Gov. Shapiro, Pa. legislators seek compromise on public education funding

Pennsylvania’s Commonwealth Court ruled that the state’s public education funding formula was inequitable and unconstitutional, requiring change.

Gov. Josh Shapiro speaking at a podium

Gov. Josh Shapiro delivers his budget address for the 2024-25 fiscal year to a joint session of the Pennsylvania House and Senate in the Rotunda of the state Capitol in Harrisburg, Pa., Wednesday, Feb. 6, 2024. (AP Photo/Matt Rourke)

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Ahead of the June 30 deadline to finalize the $48 billion state budget, legislators on both sides of the aisle are pushing their priorities for a deal that will change the way Pennsylvania funds public education.

The pending change comes after the Commonwealth Court ruled in 2023 that the state’s public education funding formula was inequitable and unconstitutional and directed Gov. Josh Shapiro and the state Legislature to resolve the problem.

The governor responded in February with a record budget proposal of a $1.1 billion hike in basic education funds. That includes about $242 million for the Philadelphia School District.

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Legislators will continue to negotiate to ultimately reach a compromise on a budget for the governor to sign by the end of the month.

On June 9, the Democratic-controlled House passed legislation that reduced the amount of money to cyber charter schools and changed the funding formula for public schools.

For example, the legislation returns about $1 billion in real estate taxes to Pennsylvania residents. In addition, the reform of cyber charter school funding will save about $530 million a year.

Speaker of the House Joanna McClinton, D-Philadelphia, told WHYY News the cyber charter funding rules need an overhaul.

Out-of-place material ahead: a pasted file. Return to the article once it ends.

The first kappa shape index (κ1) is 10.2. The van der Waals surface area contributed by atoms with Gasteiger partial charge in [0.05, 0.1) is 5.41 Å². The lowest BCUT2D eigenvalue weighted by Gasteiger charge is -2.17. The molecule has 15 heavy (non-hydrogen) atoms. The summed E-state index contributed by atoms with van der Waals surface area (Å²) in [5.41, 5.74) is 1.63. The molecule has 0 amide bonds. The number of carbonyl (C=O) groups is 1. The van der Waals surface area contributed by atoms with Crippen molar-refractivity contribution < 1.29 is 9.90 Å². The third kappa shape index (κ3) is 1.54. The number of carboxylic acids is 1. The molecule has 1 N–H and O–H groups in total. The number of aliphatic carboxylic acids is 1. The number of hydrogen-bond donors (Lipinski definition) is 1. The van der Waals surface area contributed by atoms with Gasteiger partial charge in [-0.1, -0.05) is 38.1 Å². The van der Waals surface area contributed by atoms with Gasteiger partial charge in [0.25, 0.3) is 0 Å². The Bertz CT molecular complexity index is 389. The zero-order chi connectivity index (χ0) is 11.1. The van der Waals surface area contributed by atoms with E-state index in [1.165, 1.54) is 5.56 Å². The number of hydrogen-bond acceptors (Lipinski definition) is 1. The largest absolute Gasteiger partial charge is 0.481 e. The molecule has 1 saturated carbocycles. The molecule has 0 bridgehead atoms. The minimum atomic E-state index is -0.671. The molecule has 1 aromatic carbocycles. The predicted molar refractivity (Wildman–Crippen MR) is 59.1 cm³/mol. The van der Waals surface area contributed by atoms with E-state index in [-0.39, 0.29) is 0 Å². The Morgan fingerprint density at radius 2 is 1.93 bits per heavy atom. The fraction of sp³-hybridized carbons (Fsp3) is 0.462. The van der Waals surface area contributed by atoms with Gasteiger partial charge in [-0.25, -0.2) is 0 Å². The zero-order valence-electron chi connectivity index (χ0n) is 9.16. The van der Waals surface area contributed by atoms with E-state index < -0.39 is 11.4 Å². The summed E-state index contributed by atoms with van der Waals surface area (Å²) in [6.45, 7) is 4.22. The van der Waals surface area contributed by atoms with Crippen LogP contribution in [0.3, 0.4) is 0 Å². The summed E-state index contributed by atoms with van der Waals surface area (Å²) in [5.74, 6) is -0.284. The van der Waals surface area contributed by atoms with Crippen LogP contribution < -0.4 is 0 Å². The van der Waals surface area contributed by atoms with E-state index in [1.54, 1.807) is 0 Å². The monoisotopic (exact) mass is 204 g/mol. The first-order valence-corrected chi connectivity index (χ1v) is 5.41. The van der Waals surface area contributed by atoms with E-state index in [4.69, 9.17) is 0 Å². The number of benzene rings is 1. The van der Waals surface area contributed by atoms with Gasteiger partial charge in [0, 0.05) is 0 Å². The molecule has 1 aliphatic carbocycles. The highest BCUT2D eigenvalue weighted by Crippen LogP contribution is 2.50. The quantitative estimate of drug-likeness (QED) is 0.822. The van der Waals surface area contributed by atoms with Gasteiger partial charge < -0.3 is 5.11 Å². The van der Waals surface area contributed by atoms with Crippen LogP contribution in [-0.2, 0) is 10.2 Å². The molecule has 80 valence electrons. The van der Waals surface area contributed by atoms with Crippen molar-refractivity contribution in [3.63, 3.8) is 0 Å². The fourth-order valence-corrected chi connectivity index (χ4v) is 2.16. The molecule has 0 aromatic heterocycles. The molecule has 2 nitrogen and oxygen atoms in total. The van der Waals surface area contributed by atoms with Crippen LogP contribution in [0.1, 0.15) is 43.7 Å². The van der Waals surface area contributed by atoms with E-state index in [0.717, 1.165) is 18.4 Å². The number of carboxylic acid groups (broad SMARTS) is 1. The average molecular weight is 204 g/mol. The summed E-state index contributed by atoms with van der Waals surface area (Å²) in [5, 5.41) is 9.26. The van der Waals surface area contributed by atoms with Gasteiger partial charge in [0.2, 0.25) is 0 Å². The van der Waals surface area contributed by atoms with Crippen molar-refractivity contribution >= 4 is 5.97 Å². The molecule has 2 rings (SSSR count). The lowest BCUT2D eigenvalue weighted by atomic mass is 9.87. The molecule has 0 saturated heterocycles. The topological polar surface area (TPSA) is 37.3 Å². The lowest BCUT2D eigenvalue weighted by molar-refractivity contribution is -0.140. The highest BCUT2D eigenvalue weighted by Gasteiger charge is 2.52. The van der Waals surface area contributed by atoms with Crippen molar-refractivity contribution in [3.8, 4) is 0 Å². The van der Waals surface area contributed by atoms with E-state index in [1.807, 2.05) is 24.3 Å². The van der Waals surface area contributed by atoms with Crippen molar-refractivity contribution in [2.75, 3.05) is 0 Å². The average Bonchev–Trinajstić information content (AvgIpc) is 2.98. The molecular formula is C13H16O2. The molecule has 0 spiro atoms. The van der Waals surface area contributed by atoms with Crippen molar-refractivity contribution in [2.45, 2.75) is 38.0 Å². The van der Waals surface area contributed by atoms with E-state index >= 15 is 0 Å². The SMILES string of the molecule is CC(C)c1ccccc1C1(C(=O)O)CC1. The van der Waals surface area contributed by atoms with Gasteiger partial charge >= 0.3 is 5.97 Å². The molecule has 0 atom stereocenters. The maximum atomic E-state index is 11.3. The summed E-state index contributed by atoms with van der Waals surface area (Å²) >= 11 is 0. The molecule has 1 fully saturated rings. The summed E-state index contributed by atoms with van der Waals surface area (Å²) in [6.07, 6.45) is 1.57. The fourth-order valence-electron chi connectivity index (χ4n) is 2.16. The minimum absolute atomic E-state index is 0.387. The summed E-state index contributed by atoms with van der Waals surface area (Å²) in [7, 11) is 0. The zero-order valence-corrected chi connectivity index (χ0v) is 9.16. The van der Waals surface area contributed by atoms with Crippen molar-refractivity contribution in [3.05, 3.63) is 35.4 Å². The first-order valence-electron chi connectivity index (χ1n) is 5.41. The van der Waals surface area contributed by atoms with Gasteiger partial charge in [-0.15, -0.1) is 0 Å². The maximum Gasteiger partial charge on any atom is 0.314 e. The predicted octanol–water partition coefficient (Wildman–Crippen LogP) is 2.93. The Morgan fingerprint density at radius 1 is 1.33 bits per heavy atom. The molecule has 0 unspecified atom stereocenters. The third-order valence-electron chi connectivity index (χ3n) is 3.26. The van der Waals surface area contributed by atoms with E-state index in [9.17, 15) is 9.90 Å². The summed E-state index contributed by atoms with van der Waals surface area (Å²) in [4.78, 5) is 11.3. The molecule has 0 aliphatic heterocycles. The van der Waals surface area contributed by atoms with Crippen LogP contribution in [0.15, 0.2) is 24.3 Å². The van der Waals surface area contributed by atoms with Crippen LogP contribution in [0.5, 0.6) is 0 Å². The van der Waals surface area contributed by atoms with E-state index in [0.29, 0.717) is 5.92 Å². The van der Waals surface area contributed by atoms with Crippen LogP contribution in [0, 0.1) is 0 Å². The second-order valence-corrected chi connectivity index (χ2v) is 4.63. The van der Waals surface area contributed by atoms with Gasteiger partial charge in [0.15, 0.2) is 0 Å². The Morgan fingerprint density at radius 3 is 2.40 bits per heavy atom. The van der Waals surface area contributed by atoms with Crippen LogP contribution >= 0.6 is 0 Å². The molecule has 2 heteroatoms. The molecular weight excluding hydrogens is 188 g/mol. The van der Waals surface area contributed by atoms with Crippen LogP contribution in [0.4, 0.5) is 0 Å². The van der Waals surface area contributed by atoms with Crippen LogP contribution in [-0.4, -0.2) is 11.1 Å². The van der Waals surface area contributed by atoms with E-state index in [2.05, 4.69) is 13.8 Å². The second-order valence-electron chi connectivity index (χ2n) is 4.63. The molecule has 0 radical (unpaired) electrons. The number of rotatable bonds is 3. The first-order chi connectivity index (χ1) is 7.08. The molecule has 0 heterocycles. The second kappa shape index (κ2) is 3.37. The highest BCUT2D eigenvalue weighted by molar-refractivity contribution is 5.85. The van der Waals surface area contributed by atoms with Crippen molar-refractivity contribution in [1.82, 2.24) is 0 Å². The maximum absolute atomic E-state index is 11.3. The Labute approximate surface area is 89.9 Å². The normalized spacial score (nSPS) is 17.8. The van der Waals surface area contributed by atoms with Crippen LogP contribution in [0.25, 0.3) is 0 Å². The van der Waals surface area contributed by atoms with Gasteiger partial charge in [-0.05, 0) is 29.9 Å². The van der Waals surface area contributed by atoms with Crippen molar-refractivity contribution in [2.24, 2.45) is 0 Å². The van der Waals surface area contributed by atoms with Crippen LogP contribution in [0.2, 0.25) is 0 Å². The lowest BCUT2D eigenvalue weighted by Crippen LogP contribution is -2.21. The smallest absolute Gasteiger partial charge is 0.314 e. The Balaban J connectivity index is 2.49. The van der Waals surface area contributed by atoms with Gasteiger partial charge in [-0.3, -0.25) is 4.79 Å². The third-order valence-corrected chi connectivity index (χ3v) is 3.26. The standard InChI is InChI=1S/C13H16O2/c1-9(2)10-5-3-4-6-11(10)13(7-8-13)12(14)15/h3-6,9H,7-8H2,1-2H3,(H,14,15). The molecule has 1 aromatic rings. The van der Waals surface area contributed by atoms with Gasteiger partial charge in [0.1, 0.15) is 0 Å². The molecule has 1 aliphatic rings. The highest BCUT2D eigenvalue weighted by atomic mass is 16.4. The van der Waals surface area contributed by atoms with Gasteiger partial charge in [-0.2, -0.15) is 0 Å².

“Currently, cyber charters are permitted to accumulate hundreds of millions of dollars in assets that they then use to buy advertising and gift cards to attract students, while the school districts that fund cybers are forced to raise local taxes,” McClinton said.

The measure passed by the House is “a comprehensive plan that will correct inequalities related to cyber charters, but also would inject billions of dollars into Pennsylvania’s chronically underfunded schools, offer property tax relief in communities that have shouldered too much of the burden, and will help us begin to meet our constitutional mandate to adequately and equitably fund public schools,” she added.

Sean Vereen, president of Heights Philadelphia, a nonprofit education advocacy group, described the legislation as a good down payment.

“Ultimately, it goes in the right direction.” Vereen said. “It’s going to put more resources into the hands of schools. There is going to be more work that’s going to have to be done over the next 5–10 years to get this to a place that it needs to be. We should not be at the bottom of the list of states in [education] spending.”

Under the legislation, most school districts in the state will receive more funding.

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The bill now goes to the Republican-controlled Senate.

Most Republicans voted against the measure, which passed 107-94. State Rep. Robert Leadbeter, R-Columbia County, and others in his party said they wanted more focus on reforming public schools instead of just increasing funding.